For any of these processes to work, however, they must come with real consequences. While safeguards are necessary, there may simply be environments where human rights risks are too high, or where evidence-based policymaking, civil society engagement, rule of law, and rights-based assessments are simply not possible. In such cases, the Bank and other funders should heed the evidence and decline to support new or upgraded digital ID systems. For too long, the emphasis has been on the development promises of digital ID systems, but it is past time to reckon with their vast potential for abuse and exploitation.
Digital Welfare State and Human Rights Project, Center for Human Rights and Global Justice (NYU Law)
Dr Eve Hayes de Kalaf, Research Fellow, Institute of Commonwealth Studies, School of Advanced Study, University of London.
Anna Aloys Henga – Legal and Human Rights Centre
Jean Drèze, Visiting Professor, Department of Economics, Ranchi University
Initiative for Social and Economic Rights (ISER)
Reetika Khera, Professor (Economics), Department of Humanities and Social Sciences, Indian Institute of Technology Delhi
Philip Alston, John Norton Pomeroy Professor of Law, New York University School of Law
Haki na Sheria Initiative
Ria Singh Sawhney, Lawyer and Researcher
Suman Gupta, Professor of Literature and Cultural History, The Open University UK
Global Data Justice Project, Tilburg Institute for Law, Technology and Society (TILT), Tilburg University
Temple University Institute for Law, Innovation & Technology (iLIT)
Jake Okechukwu Effoduh, Chief Counsel, Africa-Canada AI & Data Innovation Consortium (ACADIC), York University
Richard Banégas, Professor of Political Science at Sciences Po Paris, Co-Director of the Social Life of Identity Documents in Africa
Spaces for Change
Keren Weitzberg, Senior Lecturer, School of Politics and International Relations, Queen Mary University London
Marielle Debos, Associate Professor in Political Science, University of Paris Nanterre
Sunita Sheel, Heal, Ethics and Law Institute of FMES
Vidhayak Trust, Pune, Maharashtra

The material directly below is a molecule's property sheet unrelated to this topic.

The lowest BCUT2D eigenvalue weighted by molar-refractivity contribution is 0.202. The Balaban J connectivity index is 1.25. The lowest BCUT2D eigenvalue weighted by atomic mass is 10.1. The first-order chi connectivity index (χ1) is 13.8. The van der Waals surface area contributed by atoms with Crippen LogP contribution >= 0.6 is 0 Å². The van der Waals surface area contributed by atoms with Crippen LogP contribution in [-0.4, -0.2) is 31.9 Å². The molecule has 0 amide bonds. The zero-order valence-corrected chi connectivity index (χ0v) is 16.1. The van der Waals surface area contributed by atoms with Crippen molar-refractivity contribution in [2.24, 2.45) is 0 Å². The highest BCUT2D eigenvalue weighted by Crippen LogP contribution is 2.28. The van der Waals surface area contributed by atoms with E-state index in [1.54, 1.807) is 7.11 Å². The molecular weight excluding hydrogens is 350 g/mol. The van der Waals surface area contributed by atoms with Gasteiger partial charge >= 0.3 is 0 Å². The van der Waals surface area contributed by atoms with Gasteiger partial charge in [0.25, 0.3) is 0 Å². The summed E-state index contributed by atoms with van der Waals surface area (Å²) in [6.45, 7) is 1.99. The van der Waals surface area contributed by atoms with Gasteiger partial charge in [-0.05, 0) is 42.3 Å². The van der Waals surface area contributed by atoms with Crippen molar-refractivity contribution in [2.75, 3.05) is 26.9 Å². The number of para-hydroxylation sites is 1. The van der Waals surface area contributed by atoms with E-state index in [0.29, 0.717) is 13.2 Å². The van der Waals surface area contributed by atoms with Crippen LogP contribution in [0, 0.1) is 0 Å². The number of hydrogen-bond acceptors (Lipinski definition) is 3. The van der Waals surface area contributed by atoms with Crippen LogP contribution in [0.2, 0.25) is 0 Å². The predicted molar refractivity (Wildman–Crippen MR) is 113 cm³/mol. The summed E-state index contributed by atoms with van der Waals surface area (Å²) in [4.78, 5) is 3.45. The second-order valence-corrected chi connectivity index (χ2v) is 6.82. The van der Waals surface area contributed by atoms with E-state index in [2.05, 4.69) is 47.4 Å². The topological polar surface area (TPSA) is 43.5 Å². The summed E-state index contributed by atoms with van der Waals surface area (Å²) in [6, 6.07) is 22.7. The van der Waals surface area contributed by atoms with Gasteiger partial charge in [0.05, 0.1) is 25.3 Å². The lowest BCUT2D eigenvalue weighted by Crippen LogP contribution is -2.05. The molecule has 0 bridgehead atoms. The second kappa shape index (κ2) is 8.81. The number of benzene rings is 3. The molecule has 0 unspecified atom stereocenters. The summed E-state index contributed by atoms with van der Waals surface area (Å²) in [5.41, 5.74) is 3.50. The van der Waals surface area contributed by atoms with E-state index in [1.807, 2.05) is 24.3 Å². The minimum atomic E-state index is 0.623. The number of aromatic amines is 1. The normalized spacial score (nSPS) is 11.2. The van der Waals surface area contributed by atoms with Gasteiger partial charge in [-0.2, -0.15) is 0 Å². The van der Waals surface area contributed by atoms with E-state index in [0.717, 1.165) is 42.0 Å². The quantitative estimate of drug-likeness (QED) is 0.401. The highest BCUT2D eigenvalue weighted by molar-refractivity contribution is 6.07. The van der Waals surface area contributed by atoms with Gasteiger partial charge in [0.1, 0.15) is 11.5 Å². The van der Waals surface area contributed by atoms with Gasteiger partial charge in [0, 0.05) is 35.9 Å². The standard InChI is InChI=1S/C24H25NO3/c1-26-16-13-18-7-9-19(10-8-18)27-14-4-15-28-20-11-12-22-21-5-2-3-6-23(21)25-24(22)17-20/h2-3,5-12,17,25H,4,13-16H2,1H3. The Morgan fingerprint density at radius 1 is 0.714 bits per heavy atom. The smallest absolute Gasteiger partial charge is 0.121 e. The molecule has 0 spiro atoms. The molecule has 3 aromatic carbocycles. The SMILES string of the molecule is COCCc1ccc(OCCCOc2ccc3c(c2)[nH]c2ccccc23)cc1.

Jaap van der Straaten, CEO of the Civil Registration Centre for Development—CRC4D
Health Equity and Policy Initiative (HEAPI)
Internet Freedom Foundation
Asociación de Tecnología, Educación, Desarrollo, Investigación y Comunicación (TEDIC)
Digital Rights Foundation
Digital Empowerment Foundation
Surveillance, Tech & Immigration Policing Project at the Immigrant Defense Project
Yesha Tshering Paul, The Centre for Internet and Society
Nanjala Nyabola, Independent writer and researcher
Foundation for Media Alternatives
Red en Defensa de los Derechos Digitales (R3D)
Amanda Hammar, Professor of African Studies, University of Copenhagen
Shruti Trikanad, The Centre for Internet & Society
Dr Margie Cheesman, King’s College London
Silvia Masiero, Associate Professor, University of Oslo
Francesca Feruglio, International Network for Economic, Social and Cultural Rights
Article 21 Trust
Asociación por los Derechos Civiles (ADC)
Sonal Raghuvanshi, Researcher, Centre for Financial Accountability
Swati Narayan, Activist, Right to Food Campaign, India
Rajendran Narayanan, Assistant Professor, Azim Premji University
Centre for Financial Accountability India
Tarek Alghorani – Journalist & human rights defender
Kehinde Adegboyega, Human Rights Journalists Network Nigeria
Santosh Sigdel, Chairperson, Digital Rights Nepal
Digital Rights Nepal
Srikanth Lakshmanan, CashlessConsumer
Arzak Khan Innovation For Change (I4C)
Tech for Good Asia
comun.al, Laboratorio de resiliencia digital
Harry Sufehmi, Masyarakat Anti Fitnah Indonesia (MAFINDO)
Body & Data, Nepal
Yasah Musa,The Nubian Rights Forum
Taiwan Association for Human Rights (TAHR)
Phil Booth, Coordinator, medConfidential (National Coordinator, NO2ID, 2004-2011)